One of the most common questions we receive centers around the decision with what to do with your old 401(k) account. We analyze multiple ways to look at whether to stay or move strategically, but if you decide to move the funds from one firm to another, how do you best proceed? Here is what to know to make the process as smooth as possible.
Opening the lines of communication
Have you ever seen an old movie or a film set in the early days of the telephone? The switchboard operator actually had to plug and unplug the hardwire lines to connect calls. This is a good metaphor for what happens when you initiate a rollover. You, as the account holder, function as the operator in terms of moving the funds from one company to another. Rolling money over from one account to another is a fairly common practice, but here a few things you will want to consider when approaching this process.
Talk to the firm you are rolling the account from
First, you need to know what paperwork is needed for the money to be released. The best place to find this out is to call your current provider. Do not take anyone else’s word for it. The receiving firm may have a decent idea of what the other firm wants, but there is no way to know for sure if you do not contact the firm you are rolling the funds from.
To start, simply ask them what the procedure is to rollover your assets to another provider. That question may get you all the information you need, but before you hang up, make sure you know:
· What timeframe can you expect from when you request the money to when it will be transferred? (This can take up to a couple weeks.)
· Are there any costs?
· Is there a need to complete any paperwork?
· What addresses do they have on file for you?
· Can correspondence only be sent to those locations?
Be prepared for a little push back – you may be asked to reconsider and talk to someone to help you maintain the account where it is. If you are not interested in keeping your funds there, it is okay to be firm and state that you have made up your mind and to please give you the rollover information without further delay.
Talk to the firm that will be receiving the rollover
Once you know what will be required to get the money out, make sure you are in touch with the company you’ve chosen to receive the money (either your new employer or the IRA company you’ve chosen). This side is likely to be a bit more flexible regarding the way they receive the money from your old account, but here are some things you will want to discuss with them to make the transition smooth:
· If the receiving firm is a 401(k) or some other retirement plan at your workplace, be sure they know and understand the type of account the rollover is coming from. The ability to receive funds from another plan or IRA is based on what is in the plan document. Not all 401(k) plans accept all incoming transfers.
· This also applies to rolling the funds to an IRA. Are the dollars in the old plan pre-tax, after-tax or Roth? This may create a necessity to open both a traditional and a Roth IRA.
· If the old firm requires sending a paper check, get clear directions on who the check should be made out to. If this crucial step is not taken, you could inadvertently create an indirect rollover and its tax consequences.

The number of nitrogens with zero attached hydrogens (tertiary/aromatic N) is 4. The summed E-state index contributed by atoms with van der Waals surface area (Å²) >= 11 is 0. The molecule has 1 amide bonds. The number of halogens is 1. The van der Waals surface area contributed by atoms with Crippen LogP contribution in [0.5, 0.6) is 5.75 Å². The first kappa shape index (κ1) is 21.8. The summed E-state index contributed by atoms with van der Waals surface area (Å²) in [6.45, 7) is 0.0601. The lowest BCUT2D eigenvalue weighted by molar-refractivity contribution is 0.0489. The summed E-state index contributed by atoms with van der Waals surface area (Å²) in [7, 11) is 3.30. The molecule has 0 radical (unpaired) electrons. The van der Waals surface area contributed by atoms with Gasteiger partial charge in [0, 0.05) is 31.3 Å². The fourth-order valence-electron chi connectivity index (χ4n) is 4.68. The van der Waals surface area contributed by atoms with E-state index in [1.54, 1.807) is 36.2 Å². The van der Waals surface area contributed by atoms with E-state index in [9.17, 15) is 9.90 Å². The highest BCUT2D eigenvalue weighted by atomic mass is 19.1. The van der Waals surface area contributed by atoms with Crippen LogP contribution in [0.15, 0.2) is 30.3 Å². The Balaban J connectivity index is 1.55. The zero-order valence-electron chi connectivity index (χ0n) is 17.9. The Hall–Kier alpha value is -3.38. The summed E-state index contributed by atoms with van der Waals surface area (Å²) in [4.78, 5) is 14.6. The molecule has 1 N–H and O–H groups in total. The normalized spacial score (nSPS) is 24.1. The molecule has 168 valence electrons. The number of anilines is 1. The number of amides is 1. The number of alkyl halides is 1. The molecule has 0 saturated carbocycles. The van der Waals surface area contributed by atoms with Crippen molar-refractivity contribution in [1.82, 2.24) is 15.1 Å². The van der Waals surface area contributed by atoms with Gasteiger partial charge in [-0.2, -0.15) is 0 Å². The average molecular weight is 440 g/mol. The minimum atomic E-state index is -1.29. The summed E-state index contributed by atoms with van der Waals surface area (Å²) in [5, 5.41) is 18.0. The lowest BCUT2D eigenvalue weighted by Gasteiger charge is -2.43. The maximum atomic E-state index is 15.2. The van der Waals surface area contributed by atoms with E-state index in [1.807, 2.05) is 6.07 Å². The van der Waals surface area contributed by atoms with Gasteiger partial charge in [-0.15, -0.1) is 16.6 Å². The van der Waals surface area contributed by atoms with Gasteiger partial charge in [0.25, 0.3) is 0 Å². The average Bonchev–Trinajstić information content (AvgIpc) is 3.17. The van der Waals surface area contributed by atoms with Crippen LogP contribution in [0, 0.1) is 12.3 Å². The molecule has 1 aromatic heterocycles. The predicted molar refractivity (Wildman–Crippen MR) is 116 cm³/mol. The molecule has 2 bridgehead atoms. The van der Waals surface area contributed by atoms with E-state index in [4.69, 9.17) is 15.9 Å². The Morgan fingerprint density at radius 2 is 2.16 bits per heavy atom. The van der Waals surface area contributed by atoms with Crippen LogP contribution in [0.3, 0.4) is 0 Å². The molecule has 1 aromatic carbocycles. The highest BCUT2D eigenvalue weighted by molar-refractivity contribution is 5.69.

You will likely also be asked how you want the money to be invested once it is in your new account. Don’t let this decision delay the process as you most likely can make changes once the funds are there. Just be sure you make some type of selection so the process can be completed.
Initiate the transfer
Once you are clear on what to do from both ends, you can start your switchboard operator magic. It is common to have to sell any mutual funds or other investments in the old account because the new account may not offer the same investment options. This tends not be a big deal in the case of retirement accounts because there should be no tax ramifications for selling, but be aware that may change your mind about this whole process. Transferring cash tends to be a simpler process than transferring shares of mutual funds or stocks anyway.
· Keep an eye on the process online and maintain any paperwork sent to you about the transfer.
· Enroll in online access for the new account(s) so you can see when the funds are received.
· Once the transfer is complete, check to make sure that the amount that left your old account lines up with the amount received in your new account.
· Consider leaving the old account open for a few weeks to collect any residual interest or dividends in the old account, then make sure those are transferred over as well.
· You should receive a Form 1099-R from the distributing firm the following year. There should not be anything in the taxable box if you did the rollover correctly, but keep the form just in case. Use the paperwork and online history to make sure the transactions line up properly.
Hopefully, this will help you navigate the steps to a rollover. Depending on your situation, the transaction may be more complex or you may be able skip steps. If you are working with an advisor, they can sometimes simplify the process. In either case, lean heavily on each firm to make sure they are both working toward getting your savings to the right place.